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Personal Statements

Most graduate programs will ask you for a personal statement which is an informal letter to the admissions committee. Your personal statement is also a sample of your writing, attention to detail, and logic.

Questions are usually variations on:

Graduate schools have several reasons for giving you a chance to "speak" to them through a personal statement. They already have plenty of concrete information about you. What they don't know is why you're applying for this particular program, where it fits in your ideas about your future, what you bring to the department as a person and scholar, and what you hope
to take away when you graduate.

  1. Outline: Start by listing the pieces of information you want to convey, then move the items around until they flow in a logical, often chronological, way. Talk it through with friends or a Lazarus Center advisor, and have them write down the main themes they hear.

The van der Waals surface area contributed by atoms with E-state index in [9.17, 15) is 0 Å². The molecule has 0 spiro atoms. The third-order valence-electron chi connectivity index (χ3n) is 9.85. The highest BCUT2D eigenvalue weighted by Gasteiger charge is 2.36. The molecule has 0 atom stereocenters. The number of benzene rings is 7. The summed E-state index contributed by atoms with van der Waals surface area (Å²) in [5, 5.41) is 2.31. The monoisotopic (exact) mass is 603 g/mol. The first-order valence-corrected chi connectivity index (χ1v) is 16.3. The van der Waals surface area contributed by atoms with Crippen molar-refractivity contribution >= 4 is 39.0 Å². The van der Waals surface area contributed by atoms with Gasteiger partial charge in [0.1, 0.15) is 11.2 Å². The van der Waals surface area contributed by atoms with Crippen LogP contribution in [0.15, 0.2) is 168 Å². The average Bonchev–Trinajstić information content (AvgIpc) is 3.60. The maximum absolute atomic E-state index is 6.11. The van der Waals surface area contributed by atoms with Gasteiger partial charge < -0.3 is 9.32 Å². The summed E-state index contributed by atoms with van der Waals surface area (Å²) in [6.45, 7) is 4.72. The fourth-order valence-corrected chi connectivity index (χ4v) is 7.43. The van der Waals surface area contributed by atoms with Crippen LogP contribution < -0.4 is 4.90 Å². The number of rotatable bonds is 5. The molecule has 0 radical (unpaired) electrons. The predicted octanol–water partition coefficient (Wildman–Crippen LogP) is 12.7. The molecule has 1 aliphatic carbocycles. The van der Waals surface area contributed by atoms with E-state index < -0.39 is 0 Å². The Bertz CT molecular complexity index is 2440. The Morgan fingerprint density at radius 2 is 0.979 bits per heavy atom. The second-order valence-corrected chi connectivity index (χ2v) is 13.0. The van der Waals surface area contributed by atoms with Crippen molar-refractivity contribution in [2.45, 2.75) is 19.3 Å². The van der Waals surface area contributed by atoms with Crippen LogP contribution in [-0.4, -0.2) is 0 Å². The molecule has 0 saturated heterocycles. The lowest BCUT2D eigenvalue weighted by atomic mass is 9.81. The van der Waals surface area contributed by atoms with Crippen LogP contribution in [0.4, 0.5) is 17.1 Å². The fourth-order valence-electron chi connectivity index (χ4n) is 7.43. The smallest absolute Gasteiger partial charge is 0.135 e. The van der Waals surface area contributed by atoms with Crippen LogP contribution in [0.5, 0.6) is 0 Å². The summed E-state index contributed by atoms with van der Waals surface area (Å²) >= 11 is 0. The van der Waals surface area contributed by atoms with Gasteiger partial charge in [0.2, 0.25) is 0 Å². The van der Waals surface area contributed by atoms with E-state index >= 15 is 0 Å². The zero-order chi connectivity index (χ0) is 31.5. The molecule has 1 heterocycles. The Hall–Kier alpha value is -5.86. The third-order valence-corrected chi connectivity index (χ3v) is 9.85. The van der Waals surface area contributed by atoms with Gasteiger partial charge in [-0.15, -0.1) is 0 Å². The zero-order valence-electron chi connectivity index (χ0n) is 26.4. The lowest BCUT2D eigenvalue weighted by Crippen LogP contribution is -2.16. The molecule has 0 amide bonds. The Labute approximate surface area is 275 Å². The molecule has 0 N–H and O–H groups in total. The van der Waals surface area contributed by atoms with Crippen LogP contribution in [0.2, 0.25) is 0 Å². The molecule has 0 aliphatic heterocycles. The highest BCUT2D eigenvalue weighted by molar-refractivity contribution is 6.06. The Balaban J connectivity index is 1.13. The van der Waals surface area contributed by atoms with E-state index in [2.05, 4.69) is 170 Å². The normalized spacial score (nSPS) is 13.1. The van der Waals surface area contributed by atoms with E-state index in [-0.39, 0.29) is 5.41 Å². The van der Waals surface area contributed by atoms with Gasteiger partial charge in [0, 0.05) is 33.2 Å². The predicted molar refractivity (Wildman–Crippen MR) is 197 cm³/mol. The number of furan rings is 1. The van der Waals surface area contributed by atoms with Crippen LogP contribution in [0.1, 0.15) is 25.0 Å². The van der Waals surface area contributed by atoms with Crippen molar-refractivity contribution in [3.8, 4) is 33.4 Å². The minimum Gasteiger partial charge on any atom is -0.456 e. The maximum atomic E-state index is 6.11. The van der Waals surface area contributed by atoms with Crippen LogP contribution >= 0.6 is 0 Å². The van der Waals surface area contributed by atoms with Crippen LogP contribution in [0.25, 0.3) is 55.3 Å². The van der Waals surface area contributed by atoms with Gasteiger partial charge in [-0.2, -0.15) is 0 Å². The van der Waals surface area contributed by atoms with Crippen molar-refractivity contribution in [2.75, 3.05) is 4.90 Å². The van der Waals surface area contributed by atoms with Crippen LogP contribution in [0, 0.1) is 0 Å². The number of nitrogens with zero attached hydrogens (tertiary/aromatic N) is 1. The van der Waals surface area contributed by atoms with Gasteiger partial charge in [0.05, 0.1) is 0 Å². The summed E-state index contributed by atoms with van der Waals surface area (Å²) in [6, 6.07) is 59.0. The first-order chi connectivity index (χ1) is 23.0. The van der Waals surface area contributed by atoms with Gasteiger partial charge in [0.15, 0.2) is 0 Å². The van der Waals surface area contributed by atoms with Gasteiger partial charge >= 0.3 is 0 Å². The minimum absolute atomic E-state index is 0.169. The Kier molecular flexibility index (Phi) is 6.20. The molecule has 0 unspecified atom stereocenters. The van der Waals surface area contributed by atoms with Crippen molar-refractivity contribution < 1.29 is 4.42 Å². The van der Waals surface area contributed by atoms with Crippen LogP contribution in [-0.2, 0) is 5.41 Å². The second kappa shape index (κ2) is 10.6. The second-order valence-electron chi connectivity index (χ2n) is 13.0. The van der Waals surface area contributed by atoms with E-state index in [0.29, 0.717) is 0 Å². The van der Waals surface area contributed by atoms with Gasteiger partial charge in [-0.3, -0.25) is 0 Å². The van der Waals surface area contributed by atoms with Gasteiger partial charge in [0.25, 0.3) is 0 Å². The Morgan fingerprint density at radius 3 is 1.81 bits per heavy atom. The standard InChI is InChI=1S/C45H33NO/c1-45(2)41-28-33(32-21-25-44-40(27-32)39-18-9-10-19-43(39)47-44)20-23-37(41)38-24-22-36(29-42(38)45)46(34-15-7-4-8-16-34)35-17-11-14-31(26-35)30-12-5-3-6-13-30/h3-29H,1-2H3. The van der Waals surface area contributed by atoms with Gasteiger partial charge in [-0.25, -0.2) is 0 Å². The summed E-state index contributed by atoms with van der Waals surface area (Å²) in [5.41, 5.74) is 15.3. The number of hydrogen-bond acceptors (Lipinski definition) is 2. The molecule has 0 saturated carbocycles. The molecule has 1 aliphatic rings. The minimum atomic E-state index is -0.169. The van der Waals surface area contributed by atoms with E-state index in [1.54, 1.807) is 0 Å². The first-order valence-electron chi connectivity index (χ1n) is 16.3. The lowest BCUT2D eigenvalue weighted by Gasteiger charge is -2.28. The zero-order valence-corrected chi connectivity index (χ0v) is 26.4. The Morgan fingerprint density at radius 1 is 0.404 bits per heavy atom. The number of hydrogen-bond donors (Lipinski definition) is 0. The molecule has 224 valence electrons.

2. Write: Elaborate on each item briefly, using the first person active voice ("I") as much as possible, as well as a simple, direct style.
  3. This is not an academic essay. Avoid long or formal words and phrases. Admission committees read hundreds of essays each year; they're delighted when an applicant addresses them as human beings and gives them a clear picture of her readiness for, - and awareness of - their field, program, and expectations.
  4. You may choose to mention courses you're looking forward to taking, and professors with whom you'd like to study, if that will help your readers understand your interests.

Need more help? We encourage you to make an appointment with a Lazarus Center Advisor (413) 585-2582.